Web query help needed

I have access to a huge on-line database that I want to query. I do know how to set up the queries as a web browser URL, and I know how to parse the replies. Every query will be in the general form:


And the reply from to these replies (raw source) on a web browser has the general form:

{"result":{"id":"15","location_id":"10","location": … }

I have no concerns about generating the URLs, or analyzing the replies in Prolog. However, I do not know how to use SWI-Prolog to set up my computer and to send and receive web data.

I am new to SWI-Prolog, but have it running great in a terminal window on my Mac. This is an awesome Prolog system! No concerns getting up to speed with it and its debugger. I have 20 years professional Prolog experience prior to my retirement 8 years ago, and now want to work on a personal project that requires me doing these very simple web queries, but I have no prior web programming experience. All help will, of course, be tremendously appreciated!

– Alan Newman

If you want to know how to handle JSON, here’s the documentation.

For communicating between a JavaScript client and a Prolog HTTP server, using JSON, here’s some “tutorial” code: GitHub - kamahen/swipl-server-js-client: Sample SWI-Prolog server with JavaScript client (elsewhere in this discussion group there are pointers to Prolog making HTTP queries; there is also an ODBC interface).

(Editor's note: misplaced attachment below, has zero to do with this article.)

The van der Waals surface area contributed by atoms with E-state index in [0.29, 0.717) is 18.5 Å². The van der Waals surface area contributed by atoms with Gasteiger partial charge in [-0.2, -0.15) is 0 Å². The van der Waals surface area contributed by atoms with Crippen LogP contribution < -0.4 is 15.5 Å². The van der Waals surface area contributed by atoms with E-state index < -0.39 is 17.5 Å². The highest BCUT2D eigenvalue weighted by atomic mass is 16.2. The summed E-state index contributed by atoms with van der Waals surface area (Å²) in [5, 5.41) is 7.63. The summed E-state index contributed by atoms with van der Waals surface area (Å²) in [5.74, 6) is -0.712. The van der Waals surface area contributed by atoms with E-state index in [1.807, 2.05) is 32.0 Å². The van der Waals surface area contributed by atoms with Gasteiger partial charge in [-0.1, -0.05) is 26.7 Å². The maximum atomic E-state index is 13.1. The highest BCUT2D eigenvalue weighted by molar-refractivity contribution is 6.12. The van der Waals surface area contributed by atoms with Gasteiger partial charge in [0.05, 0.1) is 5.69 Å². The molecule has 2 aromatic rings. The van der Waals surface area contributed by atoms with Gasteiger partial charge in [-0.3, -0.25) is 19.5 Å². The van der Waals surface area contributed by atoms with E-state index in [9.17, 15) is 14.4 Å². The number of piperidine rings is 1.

Thank you, Peter! The kamahen/swipl-server-js-client tutorial looks very appropriate.

Thanks also for the JSON reference. It looks like it will be very useful. Learning JSON with SWI support should be reasonably straightforward, as I have already been able to run my own examples.

However, I am not using Linux, so the getting started instructions from kamahen are not clear to me. I’m guessing that many of the installation steps are already handled in the Mac install package, but I am not sure which steps I can skip. Do I need to install software-properties-common, or add repository (?) spa:swi-prolog/devel, and if so, how do I do that with a Mac?

Linux (Debian, Ubuntu) uses the Advanced Package Tool or APT to install packages; it has a command line interface that is invoked with sudo apt install ...
The sudo apt-add-repository is used to make a repository (“PPA”) available.

I don’t know how to install packages on the Mac, but this page might give you some hints (assuming you use Macports or Homebrew):

Thanks again, Peter. I have had good initial success. The default Mac simple install seems to work fine with my very rudimentary HTTP client program. I loaded the library modules http/http_client, and http_open, and was able to invoke http_get('https://www. ... ', X, []) to instantiate X to the exact external server reply I expected, X = '{"result":{"id":"15", ... '.

My next step is to use other JSON library predicates to simplify the generation and parsing of the HTTP queries and replies before doing my analysis. This has been much easier than I expected, significantly due to your help.